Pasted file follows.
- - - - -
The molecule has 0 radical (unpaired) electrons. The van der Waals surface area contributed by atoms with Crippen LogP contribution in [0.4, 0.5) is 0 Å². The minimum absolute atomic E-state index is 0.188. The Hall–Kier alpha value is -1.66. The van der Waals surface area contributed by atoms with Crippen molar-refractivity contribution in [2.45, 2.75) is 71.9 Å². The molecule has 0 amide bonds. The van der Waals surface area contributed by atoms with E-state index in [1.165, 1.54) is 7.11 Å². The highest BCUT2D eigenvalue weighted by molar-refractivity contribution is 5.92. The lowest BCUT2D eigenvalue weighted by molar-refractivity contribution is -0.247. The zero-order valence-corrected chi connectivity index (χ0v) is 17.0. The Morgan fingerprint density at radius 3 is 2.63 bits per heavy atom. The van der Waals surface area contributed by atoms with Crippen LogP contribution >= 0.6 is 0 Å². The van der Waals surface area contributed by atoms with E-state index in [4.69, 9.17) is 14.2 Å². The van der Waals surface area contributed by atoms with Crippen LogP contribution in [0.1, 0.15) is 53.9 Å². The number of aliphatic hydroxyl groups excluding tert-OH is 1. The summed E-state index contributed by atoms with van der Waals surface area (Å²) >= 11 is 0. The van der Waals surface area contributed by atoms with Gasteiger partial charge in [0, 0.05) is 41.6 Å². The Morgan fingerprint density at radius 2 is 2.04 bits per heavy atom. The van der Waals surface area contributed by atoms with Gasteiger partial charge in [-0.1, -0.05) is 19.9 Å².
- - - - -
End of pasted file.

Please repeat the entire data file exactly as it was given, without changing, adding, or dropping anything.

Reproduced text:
The molecule has 0 radical (unpaired) electrons. The van der Waals surface area contributed by atoms with Crippen LogP contribution in [0.4, 0.5) is 0 Å². The minimum absolute atomic E-state index is 0.188. The Hall–Kier alpha value is -1.66. The van der Waals surface area contributed by atoms with Crippen molar-refractivity contribution in [2.45, 2.75) is 71.9 Å². The molecule has 0 amide bonds. The van der Waals surface area contributed by atoms with E-state index in [1.165, 1.54) is 7.11 Å². The highest BCUT2D eigenvalue weighted by molar-refractivity contribution is 5.92. The lowest BCUT2D eigenvalue weighted by molar-refractivity contribution is -0.247. The zero-order valence-corrected chi connectivity index (χ0v) is 17.0. The Morgan fingerprint density at radius 3 is 2.63 bits per heavy atom. The van der Waals surface area contributed by atoms with Crippen LogP contribution >= 0.6 is 0 Å². The van der Waals surface area contributed by atoms with E-state index in [4.69, 9.17) is 14.2 Å². The van der Waals surface area contributed by atoms with Crippen LogP contribution in [0.1, 0.15) is 53.9 Å². The number of aliphatic hydroxyl groups excluding tert-OH is 1. The summed E-state index contributed by atoms with van der Waals surface area (Å²) >= 11 is 0. The van der Waals surface area contributed by atoms with Gasteiger partial charge in [0, 0.05) is 41.6 Å². The Morgan fingerprint density at radius 2 is 2.04 bits per heavy atom. The van der Waals surface area contributed by atoms with Gasteiger partial charge in [-0.1, -0.05) is 19.9 Å².